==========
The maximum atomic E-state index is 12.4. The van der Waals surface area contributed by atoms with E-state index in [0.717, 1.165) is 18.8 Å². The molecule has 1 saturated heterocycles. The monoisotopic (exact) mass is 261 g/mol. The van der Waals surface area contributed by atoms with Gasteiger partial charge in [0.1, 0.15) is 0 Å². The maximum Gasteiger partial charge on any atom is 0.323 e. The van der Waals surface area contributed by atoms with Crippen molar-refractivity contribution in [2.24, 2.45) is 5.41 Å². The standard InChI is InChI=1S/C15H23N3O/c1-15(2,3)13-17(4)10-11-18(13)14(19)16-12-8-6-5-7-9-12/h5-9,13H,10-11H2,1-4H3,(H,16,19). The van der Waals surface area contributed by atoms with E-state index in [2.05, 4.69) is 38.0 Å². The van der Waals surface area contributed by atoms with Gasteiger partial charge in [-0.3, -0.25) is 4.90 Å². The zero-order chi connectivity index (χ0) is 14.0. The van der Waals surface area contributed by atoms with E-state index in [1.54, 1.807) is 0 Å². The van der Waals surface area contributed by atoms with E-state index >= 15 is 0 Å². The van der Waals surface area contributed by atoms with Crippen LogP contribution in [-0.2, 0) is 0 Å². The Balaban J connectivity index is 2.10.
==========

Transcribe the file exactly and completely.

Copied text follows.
The maximum atomic E-state index is 12.4. The van der Waals surface area contributed by atoms with E-state index in [0.717, 1.165) is 18.8 Å². The molecule has 1 saturated heterocycles. The monoisotopic (exact) mass is 261 g/mol. The van der Waals surface area contributed by atoms with Gasteiger partial charge in [0.1, 0.15) is 0 Å². The maximum Gasteiger partial charge on any atom is 0.323 e. The van der Waals surface area contributed by atoms with Crippen molar-refractivity contribution in [2.24, 2.45) is 5.41 Å². The standard InChI is InChI=1S/C15H23N3O/c1-15(2,3)13-17(4)10-11-18(13)14(19)16-12-8-6-5-7-9-12/h5-9,13H,10-11H2,1-4H3,(H,16,19). The van der Waals surface area contributed by atoms with E-state index in [2.05, 4.69) is 38.0 Å². The van der Waals surface area contributed by atoms with Gasteiger partial charge in [-0.3, -0.25) is 4.90 Å². The zero-order chi connectivity index (χ0) is 14.0. The van der Waals surface area contributed by atoms with E-state index in [1.54, 1.807) is 0 Å². The van der Waals surface area contributed by atoms with E-state index >= 15 is 0 Å². The van der Waals surface area contributed by atoms with Crippen LogP contribution in [-0.2, 0) is 0 Å². The Balaban J connectivity index is 2.10.